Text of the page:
The Full Johnson

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Time truncates things for the film maker too, and even over four hours broad swatches of Johnson’s life have had to be left out. Although Sam Rayburn, for example, appears at least three times in the first hour—grinning good-naturedly as his overgrown protégé plants a wet kiss on the top of his bald head, striding to the White House alongside the newly elected majority leader in 1955, rising to his feet to cheer as Johnson’s name is put into nomination during the 1960 Democratic Convention—he is never identified by the narrator. There simply wasn’t room enough in this telling for Johnson to have had two mentors, and his struggle to make himself a plausible national presidential candidate by maneuvering civil rights bills past his second one, Sen. Richard B. Russell of Georgia, was held to be more important. I missed Rayburn, but I can’t think of a single sequence I would have jettisoned in order to make room for him.

Grubin and his colleagues have uncovered some extraordinary early footage: the young congressman swelling with pleasure at being allowed simply to stand beside his hero, FDR, in 1937; Johnson and his wife, newly arrived in Washington, waving and blowing kisses to the camera like any pair of tourists near the Capitol he would soon dominate as few men ever have; and a sequence of Johnson campaigning for the Senate in 1948 that evokes as no words ever could the frenzy with which he sought the public approval that gave meaning to his life. Standing in a reception line in his shirt sleeves, he pumps hands and chews gum and pulls voters past him at an assemblyline pace; when babies and pretty girls are in temporarily short supply, he cheerfully kisses several startled old men; and wearing a shoulder harness that allows him to bellow into a big, bulbous microphone that bobbles in front of his mouth while both hands are free to claw the air, he seems not so much to be appealing for votes as to be yanking them, one by one, out of the Texas sky.

LBJ’s rise and fall is tragedy in the classic sense, and even the most inveterate Johnson hater will be moved by this TV version of it.

It is not easy to make films—or write books—about politicians once they have made it to the White House. Unless one is careful, the President-elect vanishes behind his new desk to become The President, an institution presiding over an era rather than a human being struggling just to hold his own. It is the special strength of this program that LBJ, the human being, remains always at center stage. We are made to experience his Presidency as he experienced it: working hard to overcome the resentments and suspicions of Kennedy loyalists; persuading his white fellow Southerners the time had come for civil and voting rights; passing out fistfuls of pens that signified passage of the bills meant to build his Great Society—education, housing, national parks, highway beautification, automobile safety, consumer protection, Head Start, Upward Bound, Job Corps, Neighborhood Youth Corps, Medicare, the National Endowment for the Arts, the National Endowment for the Humanities, and public television itself.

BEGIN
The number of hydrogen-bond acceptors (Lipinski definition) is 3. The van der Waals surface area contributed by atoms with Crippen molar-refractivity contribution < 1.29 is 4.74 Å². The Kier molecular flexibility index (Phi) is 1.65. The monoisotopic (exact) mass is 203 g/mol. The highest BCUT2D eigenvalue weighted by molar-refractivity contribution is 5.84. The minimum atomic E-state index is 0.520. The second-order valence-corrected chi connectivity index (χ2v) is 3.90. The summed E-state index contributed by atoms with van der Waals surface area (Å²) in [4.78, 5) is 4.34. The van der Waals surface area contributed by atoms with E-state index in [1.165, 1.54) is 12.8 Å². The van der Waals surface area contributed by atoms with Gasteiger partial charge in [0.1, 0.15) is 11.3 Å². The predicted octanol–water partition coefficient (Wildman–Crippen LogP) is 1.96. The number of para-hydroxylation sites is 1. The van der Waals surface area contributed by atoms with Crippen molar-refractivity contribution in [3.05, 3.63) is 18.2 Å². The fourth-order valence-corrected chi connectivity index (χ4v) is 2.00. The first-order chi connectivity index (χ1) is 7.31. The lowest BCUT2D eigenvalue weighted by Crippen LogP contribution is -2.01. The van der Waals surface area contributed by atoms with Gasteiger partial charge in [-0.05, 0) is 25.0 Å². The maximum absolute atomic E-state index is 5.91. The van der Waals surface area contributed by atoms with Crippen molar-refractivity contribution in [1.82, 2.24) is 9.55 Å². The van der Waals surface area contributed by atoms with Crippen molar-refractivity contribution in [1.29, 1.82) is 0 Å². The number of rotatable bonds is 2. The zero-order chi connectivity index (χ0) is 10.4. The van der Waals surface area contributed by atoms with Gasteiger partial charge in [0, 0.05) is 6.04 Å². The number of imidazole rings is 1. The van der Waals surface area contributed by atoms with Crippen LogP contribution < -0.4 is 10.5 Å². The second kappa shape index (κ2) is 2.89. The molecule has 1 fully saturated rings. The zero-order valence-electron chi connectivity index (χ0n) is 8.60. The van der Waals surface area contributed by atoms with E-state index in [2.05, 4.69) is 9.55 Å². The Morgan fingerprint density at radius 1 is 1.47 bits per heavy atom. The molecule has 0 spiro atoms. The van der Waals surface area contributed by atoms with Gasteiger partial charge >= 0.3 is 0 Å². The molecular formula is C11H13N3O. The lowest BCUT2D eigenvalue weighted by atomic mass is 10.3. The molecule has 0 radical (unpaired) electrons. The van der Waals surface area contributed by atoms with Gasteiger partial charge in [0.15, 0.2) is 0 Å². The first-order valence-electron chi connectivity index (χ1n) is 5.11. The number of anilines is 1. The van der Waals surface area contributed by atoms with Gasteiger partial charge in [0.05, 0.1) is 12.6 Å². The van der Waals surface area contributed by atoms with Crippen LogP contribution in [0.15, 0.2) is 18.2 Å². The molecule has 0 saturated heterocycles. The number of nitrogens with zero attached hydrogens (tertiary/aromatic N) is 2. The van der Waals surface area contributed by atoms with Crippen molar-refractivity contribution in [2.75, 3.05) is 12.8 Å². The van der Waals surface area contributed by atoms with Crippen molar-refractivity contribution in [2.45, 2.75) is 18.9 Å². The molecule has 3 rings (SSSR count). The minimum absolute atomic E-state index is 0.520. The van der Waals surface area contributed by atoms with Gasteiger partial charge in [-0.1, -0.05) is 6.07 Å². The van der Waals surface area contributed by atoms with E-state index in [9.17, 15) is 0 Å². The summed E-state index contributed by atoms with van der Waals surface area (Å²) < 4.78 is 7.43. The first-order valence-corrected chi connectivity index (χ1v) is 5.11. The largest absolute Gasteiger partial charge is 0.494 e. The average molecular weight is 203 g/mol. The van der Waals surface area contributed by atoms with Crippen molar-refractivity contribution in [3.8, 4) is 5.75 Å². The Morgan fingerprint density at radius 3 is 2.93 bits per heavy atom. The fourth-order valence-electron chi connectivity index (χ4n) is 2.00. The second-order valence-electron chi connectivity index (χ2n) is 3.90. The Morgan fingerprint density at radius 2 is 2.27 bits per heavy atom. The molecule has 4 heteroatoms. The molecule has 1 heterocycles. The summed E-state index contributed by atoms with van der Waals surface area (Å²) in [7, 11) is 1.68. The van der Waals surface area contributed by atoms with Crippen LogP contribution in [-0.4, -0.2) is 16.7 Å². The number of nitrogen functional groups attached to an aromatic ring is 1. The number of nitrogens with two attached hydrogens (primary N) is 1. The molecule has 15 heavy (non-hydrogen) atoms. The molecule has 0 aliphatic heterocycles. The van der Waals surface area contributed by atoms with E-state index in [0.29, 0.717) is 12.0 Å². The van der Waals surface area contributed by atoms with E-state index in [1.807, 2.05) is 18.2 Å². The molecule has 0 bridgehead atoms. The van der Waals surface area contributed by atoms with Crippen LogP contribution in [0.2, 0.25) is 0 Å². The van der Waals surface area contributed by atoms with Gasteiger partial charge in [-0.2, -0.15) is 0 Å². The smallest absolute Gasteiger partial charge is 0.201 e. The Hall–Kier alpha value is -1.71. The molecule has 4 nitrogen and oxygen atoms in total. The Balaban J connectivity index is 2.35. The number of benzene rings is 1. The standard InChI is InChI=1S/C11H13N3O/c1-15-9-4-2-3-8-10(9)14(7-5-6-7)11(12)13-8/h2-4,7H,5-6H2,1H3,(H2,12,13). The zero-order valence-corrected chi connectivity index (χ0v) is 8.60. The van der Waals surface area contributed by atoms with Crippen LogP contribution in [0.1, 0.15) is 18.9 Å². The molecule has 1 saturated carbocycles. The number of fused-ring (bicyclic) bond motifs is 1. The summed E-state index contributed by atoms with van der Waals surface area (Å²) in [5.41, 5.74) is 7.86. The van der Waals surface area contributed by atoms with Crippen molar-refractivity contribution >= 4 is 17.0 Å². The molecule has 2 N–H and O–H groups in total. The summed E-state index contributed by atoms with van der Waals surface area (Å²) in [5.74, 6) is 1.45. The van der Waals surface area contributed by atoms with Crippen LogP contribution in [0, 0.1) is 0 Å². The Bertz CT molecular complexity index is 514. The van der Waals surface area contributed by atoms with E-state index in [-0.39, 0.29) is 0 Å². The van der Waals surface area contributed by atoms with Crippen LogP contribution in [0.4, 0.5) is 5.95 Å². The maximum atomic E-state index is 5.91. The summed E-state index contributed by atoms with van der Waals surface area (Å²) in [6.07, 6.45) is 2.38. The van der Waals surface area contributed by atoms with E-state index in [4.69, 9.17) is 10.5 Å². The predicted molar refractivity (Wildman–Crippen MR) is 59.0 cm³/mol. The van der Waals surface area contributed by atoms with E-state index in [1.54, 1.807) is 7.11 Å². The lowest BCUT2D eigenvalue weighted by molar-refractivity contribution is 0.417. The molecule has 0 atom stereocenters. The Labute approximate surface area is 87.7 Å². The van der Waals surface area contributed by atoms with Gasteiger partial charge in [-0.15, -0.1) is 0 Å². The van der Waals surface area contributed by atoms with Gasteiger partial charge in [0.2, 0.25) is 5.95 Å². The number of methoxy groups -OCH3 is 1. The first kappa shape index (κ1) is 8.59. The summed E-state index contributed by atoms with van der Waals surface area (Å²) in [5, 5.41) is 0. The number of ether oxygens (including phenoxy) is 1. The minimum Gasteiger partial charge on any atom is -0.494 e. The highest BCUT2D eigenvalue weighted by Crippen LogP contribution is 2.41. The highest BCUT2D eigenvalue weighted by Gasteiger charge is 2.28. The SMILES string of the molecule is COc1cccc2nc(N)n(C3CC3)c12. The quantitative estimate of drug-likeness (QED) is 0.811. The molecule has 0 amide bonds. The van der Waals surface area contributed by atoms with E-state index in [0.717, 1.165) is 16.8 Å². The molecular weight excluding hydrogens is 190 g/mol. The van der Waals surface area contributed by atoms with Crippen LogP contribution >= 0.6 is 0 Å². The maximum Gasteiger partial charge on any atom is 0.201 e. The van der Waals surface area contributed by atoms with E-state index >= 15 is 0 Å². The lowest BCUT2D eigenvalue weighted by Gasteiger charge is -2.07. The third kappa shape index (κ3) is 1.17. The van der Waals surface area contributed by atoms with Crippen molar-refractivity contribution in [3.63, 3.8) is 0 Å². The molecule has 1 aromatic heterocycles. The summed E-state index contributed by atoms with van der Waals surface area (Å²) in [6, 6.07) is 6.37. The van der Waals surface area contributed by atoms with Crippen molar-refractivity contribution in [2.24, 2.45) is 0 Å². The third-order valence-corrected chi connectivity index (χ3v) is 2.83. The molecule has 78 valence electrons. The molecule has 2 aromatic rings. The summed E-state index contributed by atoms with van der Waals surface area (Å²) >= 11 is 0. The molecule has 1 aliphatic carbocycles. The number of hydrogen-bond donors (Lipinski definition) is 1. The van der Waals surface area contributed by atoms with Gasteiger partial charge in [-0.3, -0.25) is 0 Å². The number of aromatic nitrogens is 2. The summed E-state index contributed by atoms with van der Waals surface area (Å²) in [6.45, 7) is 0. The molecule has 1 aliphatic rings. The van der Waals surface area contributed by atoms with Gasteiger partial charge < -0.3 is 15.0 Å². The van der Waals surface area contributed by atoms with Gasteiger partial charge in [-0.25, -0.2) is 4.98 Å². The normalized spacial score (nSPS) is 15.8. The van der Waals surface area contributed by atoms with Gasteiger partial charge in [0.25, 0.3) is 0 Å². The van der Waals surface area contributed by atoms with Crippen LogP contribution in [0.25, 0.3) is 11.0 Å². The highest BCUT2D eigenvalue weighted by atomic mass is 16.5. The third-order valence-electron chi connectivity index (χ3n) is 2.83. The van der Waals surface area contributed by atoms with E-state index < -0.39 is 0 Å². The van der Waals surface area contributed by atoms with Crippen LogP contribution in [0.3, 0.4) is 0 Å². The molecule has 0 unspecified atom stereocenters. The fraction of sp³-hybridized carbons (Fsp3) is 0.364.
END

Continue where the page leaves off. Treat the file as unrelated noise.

And we watch helplessly with him as the world beyond Washington stubbornly refuses to behave the way Capitol Hill behaves. Out there favors are forgotten, issues defy compromise. Everything goes sour. Big-city blacks, apparently ungrateful for all that he has done for civil rights, burn down their neighborhoods. College students, for whom he has provided federal loans, accuse him of child murder. The North Vietnamese prove immovable despite both American belligerence and American blandishments. (To the end Johnson dreamed of luring Ho Chi Minh into a room so that they could somehow “cut a deal.”) In the face of all this, Johnson’s own insecurities, his utter ignorance of the wider world, his apparent inability to separate truth from fiction, and his unwillingness to level with the people who elected him all combine to bring him crashing down.

Lyndon Johnson’s rise and fall is a tragedy in the classic sense, and in David Grubin’s sure hands, even the most inveterate Johnson hater will be moved by this television version of it.

Grubin’s “LBJ” kicks off the fourth season of The American Experience series on PBS. When the series began in the autumn of 1988, there were a good many people, inside and outside the television community, who doubted that a series of historical documentaries fashioned by disparate and independent film makers could possibly last very long.

Judy Crichton, the executive producer of The American Experience , is now at work with her colleagues on the series’ sixth season. It is evidence of their success that it is hard now to imagine public television without it.